“Losing out on new business partnerships, or even on important memories and opportunities to say good-bye to family and friends, are more than temporary inconveniences. Preference delays have caused real emotional, physical and financial pain that discourage people from taking trains in the future, and it’s important that regulators hear these concerns,” said Mathews.
On December 28, 2015 the STB announced that it had issued two decisions proposing new definitions and policy guidelines, one regarding preference issues between freight and passenger rail, and one on passenger train OTP. Regarding preference, NARP urged its members and the rail-riding public to call for the “policy statement” to be withdrawn, as the association believes changing what laws say and how they’re applied should be done by elected lawmakers and not by bureaucrats behind closed doors.
Following the deadline for submissions regarding preference, commenters supported NARP's position by nearly 10 to 1, recognizing that STB's issuing of a policy statement was an overreach that should be withdrawn. In addition, in less than 24 hours more than 60 members of NARP have written to the STB on Amtrak’s behalf to voice their concerns and support passenger rail service.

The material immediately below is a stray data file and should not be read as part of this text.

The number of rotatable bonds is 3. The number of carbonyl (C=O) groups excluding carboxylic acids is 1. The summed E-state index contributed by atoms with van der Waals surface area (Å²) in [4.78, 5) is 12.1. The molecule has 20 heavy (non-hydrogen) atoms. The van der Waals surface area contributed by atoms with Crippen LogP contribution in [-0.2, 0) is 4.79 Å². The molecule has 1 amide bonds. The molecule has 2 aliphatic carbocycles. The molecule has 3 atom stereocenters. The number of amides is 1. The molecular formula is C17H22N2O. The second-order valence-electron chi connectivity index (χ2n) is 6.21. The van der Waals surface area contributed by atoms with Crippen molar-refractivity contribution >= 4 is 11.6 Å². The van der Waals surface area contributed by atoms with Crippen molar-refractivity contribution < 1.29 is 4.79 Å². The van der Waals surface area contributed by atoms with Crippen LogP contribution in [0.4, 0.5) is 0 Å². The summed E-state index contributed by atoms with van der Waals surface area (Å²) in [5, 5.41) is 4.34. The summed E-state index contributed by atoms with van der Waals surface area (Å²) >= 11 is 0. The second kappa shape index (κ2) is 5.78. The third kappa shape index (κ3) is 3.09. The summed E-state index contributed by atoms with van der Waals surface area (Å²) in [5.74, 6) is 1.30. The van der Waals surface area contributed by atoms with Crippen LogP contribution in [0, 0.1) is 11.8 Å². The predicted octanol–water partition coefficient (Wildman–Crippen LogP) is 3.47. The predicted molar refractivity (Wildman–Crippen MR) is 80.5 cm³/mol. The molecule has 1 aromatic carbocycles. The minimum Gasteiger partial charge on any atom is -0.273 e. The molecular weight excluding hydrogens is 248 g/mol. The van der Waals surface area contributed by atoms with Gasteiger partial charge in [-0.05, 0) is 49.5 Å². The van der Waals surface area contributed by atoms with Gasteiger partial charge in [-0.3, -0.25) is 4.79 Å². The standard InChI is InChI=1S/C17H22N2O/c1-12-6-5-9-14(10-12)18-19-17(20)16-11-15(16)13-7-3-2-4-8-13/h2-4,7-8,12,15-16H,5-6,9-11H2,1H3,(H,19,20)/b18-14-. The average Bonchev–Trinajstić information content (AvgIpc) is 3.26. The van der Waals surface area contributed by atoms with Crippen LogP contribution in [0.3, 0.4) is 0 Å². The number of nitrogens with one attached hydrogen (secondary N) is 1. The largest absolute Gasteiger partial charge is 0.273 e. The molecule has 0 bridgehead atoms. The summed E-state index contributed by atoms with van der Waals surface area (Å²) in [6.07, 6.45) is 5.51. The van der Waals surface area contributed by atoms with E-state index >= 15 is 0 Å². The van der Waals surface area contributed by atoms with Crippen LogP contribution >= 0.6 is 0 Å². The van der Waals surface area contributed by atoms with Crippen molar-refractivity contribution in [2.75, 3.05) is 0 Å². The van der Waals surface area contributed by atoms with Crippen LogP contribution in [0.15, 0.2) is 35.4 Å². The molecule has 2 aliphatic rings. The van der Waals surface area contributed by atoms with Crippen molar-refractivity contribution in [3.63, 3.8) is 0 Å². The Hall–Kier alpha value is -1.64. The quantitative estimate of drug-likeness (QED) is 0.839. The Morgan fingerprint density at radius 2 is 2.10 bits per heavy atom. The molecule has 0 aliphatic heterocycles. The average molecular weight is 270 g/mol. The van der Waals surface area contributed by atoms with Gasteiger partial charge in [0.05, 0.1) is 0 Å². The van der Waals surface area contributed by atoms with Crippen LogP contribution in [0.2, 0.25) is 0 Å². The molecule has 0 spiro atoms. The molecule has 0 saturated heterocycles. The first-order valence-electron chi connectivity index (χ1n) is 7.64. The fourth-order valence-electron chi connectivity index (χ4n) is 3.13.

About the National Association of Railroad Passengers
NARP is the only national organization speaking for the nearly 40 million users of passenger trains and rail transit. We have worked since 1967 to expand the quality and quantity of passenger rail in the U.S. Our mission is to work towards a modern, customer-focused national passenger train network that provides a travel choice Americans want. Our work is supported by more than 28,000 individual members nationwide.
"We would not be in the position we’re in if it weren’t for the advocacy of so many of you, over a long period of time, who have believed in passenger rail, and believe that passenger rail should really be a part of America’s intermodal transportation system."
Secretary Ray LaHood, U.S. Department of Transportation
2011 Spring Council Meeting